If PyRAF is installed (and your environment is
pyraf will start up PyRAF using the
front-end interpreter. (There are a few command line options, described in
§6, that can be listed using
Here is an illustration of starting PyRAF
and running some IRAF tasks using the CL emulation syntax.
You may notice a great similarity between the PyRAF login banner and the IRAF login banner. That's because PyRAF reads your normal login.cl file and goes through exactly the same startup steps as IRAF when a session begins. If you have customized your login.cl or loginuser.cl files to load certain packages, define tasks, etc., then those customizations will also take effect in your PyRAF environment.
You can start up PyRAF from any directory; unlike the IRAF CL, you are not required to change to your IRAF home directory. PyRAF determines the location of your IRAF home directory by looking for your login.cl file, first in your current working directory and then in a directory named iraf in your home directory. So as long as your IRAF home directory is /iraf, you can start up PyRAF from any working directory. (You can start from other directories as well, but without access to login.cl your IRAF environment will be only partly initialized. We expect to add a startup configuration file, .pyrafrc, that allows you customize your initial PyRAF configuration including your IRAF home directory.)
The first time you run PyRAF, it creates a pyraf directory in your IRAF home directory. At the moment all it stores there is a directory named clcache, which is used to save translated versions of your own custom CL scripts. (The files in that directory have cryptic names that actually encode the contents of the corresponding CL scripts, thus allowing the translation to be used regardless of the CL script name.)
Note that the task syntax shown above is identical to that of the IRAF CL. But there is no escaping that you are really running in a Python environment. Should you make a mistake typing a task name, for example,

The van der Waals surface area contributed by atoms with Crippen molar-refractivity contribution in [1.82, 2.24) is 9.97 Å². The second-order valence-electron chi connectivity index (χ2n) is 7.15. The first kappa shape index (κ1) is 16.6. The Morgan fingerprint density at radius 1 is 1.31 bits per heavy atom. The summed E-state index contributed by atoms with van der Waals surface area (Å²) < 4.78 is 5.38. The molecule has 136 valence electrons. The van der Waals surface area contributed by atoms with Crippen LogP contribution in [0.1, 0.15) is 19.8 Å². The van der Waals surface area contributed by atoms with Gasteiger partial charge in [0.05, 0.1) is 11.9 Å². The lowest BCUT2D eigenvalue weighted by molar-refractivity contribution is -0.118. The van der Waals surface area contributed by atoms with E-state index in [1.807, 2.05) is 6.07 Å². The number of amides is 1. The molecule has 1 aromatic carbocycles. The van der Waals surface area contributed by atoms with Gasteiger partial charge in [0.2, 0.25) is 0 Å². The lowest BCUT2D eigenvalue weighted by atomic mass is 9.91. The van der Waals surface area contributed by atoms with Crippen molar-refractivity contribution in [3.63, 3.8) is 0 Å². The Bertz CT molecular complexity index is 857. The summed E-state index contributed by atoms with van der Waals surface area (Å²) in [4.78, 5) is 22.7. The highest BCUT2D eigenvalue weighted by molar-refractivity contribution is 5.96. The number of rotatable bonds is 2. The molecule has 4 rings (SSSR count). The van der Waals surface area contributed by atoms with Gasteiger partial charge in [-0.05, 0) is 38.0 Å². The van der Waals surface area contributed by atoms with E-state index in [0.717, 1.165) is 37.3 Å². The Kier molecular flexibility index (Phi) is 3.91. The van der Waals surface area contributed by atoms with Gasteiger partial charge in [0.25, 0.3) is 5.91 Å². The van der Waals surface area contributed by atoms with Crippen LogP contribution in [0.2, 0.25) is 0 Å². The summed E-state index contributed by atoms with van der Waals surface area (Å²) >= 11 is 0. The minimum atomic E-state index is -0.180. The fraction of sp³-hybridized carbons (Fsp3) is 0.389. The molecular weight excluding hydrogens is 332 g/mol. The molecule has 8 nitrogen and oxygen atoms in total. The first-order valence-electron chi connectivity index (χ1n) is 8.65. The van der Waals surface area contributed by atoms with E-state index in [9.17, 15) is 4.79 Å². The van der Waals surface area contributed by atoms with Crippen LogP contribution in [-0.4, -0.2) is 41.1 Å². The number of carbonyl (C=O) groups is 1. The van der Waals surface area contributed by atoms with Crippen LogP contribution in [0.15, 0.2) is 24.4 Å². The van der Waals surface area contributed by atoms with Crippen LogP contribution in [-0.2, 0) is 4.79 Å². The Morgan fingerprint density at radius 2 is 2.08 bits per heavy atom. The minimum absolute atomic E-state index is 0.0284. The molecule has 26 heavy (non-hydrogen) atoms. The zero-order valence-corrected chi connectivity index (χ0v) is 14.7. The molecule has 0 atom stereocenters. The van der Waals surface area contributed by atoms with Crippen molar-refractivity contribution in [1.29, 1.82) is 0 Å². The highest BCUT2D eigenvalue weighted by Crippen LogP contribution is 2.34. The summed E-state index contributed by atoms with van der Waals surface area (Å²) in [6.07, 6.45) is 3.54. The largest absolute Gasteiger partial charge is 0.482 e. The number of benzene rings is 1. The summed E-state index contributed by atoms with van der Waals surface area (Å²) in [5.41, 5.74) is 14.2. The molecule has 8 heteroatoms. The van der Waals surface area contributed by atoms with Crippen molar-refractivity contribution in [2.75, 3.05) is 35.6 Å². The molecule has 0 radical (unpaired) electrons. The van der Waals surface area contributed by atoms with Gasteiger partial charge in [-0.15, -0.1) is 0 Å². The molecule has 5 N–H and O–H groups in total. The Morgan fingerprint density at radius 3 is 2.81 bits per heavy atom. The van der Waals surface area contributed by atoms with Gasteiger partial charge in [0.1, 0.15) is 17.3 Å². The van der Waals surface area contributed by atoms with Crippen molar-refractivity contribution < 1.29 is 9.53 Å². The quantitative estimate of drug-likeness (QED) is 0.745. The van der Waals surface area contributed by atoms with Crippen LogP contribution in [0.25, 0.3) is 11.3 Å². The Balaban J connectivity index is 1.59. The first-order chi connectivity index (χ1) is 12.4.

or should you use other CL-style commands,
then you'll see a Python error message. At this stage, this is the most likely error you will see aside from IRAF-related ones. (We plan to improve some of these messages in the future to make them more self-explanatory for new PyRAF users.)
Aside from some noticeable delays (on startup, loading graphics modules, or in translating CL scripts not previously encountered), there should be little difference between running IRAF tasks in CL emulation mode and running them in the IRAF CL itself.
Several capabilities in the PyRAF interpreter make it very convenient
for interactive use. The up-arrow key can be used to recall previous
commands (no need to type
ehis!), and once recalled the left
and right arrow keys can be used to edit it. The control-R key does
pattern-matching on the history. Just type part of the command (not
necessarily at the beginning of the line) and you'll see the matched
command echoed on the command line. Type ^R again to see other
matches. Hit return to re-execute a command, or other line-editing
keys (left/right arrow, ^E, ^A, etc.) to edit the recalled command.
There are many other ways to search and manipulate the history - see
the gnu readline documentation for more information.
The tab key can be used to complete commands, in a way familiar to
users of tcsh and similar shells. At the start of the command line,
imhe<tab> and PyRAF fills in
Then type part of a filename
<tab> and PyRAF fills in